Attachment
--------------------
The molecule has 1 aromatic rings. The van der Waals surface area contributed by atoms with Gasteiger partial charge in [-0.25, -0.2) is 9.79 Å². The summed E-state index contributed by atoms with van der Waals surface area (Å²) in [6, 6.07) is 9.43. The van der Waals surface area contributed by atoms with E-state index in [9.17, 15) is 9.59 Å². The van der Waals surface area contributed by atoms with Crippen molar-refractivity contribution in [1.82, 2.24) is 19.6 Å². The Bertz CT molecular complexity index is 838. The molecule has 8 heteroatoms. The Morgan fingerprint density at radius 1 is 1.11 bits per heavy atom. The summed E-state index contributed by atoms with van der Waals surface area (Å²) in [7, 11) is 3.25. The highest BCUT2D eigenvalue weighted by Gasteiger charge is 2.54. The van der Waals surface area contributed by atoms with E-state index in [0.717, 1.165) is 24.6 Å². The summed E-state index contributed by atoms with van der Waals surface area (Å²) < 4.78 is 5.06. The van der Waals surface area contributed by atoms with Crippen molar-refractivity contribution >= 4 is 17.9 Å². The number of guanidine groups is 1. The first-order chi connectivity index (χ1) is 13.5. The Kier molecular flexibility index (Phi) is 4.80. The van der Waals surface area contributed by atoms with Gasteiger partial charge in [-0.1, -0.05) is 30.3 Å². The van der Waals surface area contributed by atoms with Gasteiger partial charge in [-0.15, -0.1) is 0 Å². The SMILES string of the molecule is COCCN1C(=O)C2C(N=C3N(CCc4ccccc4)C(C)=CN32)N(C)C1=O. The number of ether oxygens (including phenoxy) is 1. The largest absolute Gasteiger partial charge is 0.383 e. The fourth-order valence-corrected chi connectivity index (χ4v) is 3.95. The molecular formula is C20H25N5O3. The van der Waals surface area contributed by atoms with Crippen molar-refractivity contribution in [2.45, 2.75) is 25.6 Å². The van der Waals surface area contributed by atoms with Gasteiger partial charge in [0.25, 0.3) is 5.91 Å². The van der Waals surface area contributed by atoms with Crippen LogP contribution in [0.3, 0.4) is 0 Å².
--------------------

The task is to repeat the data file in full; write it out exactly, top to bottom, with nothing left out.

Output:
The molecule has 1 aromatic rings. The van der Waals surface area contributed by atoms with Gasteiger partial charge in [-0.25, -0.2) is 9.79 Å². The summed E-state index contributed by atoms with van der Waals surface area (Å²) in [6, 6.07) is 9.43. The van der Waals surface area contributed by atoms with E-state index in [9.17, 15) is 9.59 Å². The van der Waals surface area contributed by atoms with Crippen molar-refractivity contribution in [1.82, 2.24) is 19.6 Å². The Bertz CT molecular complexity index is 838. The molecule has 8 heteroatoms. The Morgan fingerprint density at radius 1 is 1.11 bits per heavy atom. The summed E-state index contributed by atoms with van der Waals surface area (Å²) in [7, 11) is 3.25. The highest BCUT2D eigenvalue weighted by Gasteiger charge is 2.54. The van der Waals surface area contributed by atoms with E-state index in [0.717, 1.165) is 24.6 Å². The summed E-state index contributed by atoms with van der Waals surface area (Å²) < 4.78 is 5.06. The van der Waals surface area contributed by atoms with Crippen molar-refractivity contribution >= 4 is 17.9 Å². The number of guanidine groups is 1. The first-order chi connectivity index (χ1) is 13.5. The Kier molecular flexibility index (Phi) is 4.80. The van der Waals surface area contributed by atoms with Gasteiger partial charge in [-0.1, -0.05) is 30.3 Å². The van der Waals surface area contributed by atoms with Gasteiger partial charge in [-0.15, -0.1) is 0 Å². The SMILES string of the molecule is COCCN1C(=O)C2C(N=C3N(CCc4ccccc4)C(C)=CN32)N(C)C1=O. The number of ether oxygens (including phenoxy) is 1. The largest absolute Gasteiger partial charge is 0.383 e. The fourth-order valence-corrected chi connectivity index (χ4v) is 3.95. The molecular formula is C20H25N5O3. The van der Waals surface area contributed by atoms with Crippen molar-refractivity contribution in [2.45, 2.75) is 25.6 Å². The van der Waals surface area contributed by atoms with Gasteiger partial charge in [0.25, 0.3) is 5.91 Å². The van der Waals surface area contributed by atoms with Crippen LogP contribution in [0.3, 0.4) is 0 Å².